The apostles often saw Jesus as one who rose very early, while it was still dark and went to a deserted place to pray (cf. Mk 1, 35-36). At other times they knew that Jesus had gone to the mountain to spend the whole night in prayer (Cf. Lk 6, 12)
Perhaps the most meaningful request made to Jesus by his disciples was this: Master, teach us how to pray (Cf. Lk 11, 1). Above all, Jesus prays for them with fraternal affection and a profound sense of belonging. His prayer for his disciples at the Last Supper is edifying: You have given me these men chosen from this world. They were yours and you have entrusted them to me. I have revealed your name to them… I have protected them and none of them has been lost… keep them in the truth… I offer myself in sacrifice for them, so that they may remain in you (Cf. Jn. 17, 16-19).
It is clear that the superior who has much to do for the confreres but has no time for prayer, to pray with them and for them… ought to be worried, because he is failing in his vocation as animator, leader and guide of the community.

A man of truth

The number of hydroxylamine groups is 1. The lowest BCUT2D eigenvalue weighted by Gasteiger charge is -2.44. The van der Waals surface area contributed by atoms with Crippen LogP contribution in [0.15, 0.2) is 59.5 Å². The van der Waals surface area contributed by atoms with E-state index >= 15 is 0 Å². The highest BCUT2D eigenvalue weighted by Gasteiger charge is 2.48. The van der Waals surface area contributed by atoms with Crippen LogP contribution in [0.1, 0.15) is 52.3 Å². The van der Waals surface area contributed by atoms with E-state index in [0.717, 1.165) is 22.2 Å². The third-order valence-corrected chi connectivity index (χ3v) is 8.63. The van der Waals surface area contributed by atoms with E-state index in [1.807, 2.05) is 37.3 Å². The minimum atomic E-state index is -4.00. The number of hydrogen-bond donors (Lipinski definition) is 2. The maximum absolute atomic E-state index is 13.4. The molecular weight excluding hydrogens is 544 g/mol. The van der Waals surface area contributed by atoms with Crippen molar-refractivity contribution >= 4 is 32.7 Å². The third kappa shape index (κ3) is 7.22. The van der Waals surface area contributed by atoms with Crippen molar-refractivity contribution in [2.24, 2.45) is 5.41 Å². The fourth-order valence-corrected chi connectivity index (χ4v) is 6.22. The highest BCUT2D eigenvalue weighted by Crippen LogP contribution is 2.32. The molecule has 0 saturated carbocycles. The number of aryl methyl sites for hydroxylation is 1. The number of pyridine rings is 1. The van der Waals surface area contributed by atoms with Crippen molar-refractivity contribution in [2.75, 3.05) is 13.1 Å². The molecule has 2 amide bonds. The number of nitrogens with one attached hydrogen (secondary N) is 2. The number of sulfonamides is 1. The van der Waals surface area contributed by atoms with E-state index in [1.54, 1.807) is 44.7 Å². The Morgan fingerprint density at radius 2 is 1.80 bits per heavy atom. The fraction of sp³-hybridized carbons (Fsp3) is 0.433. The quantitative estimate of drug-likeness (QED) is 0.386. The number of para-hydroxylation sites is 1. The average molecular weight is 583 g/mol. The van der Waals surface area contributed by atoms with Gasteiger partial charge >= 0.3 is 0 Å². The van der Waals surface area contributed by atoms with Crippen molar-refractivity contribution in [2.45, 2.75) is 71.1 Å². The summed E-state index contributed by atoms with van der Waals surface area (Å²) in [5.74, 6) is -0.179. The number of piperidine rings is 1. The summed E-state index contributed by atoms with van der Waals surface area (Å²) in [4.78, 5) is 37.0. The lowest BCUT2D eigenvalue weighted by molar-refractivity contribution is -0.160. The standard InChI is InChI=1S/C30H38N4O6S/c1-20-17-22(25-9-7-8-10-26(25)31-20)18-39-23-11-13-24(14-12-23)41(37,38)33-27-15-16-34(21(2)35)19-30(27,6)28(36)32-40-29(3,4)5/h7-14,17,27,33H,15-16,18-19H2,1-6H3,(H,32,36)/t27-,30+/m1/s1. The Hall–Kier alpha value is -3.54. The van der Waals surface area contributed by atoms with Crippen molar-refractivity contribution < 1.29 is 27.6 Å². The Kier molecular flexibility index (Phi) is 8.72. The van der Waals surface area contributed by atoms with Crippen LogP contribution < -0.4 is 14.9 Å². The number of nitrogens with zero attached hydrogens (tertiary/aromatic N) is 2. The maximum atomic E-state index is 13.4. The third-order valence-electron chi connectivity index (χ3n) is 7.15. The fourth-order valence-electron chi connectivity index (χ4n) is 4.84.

The superior must always jealously guard the evangelical values of the consecrated life. He keeps alive and is the guarantor of the riches and requirements of being Comboni missionaries. He is called, therefore, to be firm against every type of hypocrisy, compromise, mediocrity, passivity and relativism. The superior is often called to pronounce the last word so that what is true, just and necessary may prevail. It is he who must decide, not according to majority choice, but according to the criterion of fidelity to the gospel, the common good and the safeguarding of the truth. What the majority wants, at times, may be a sign of mediocrity and compromise, it may even betray the radicalness of the Gospel and the consecrated life. How wretched Jesus would have been had he been obliged to submit the will of the Father to that of the majority! At times the majority needs to be shaken out of its routine, of what has already been attained, of that’s-how-it-has-always-been-done.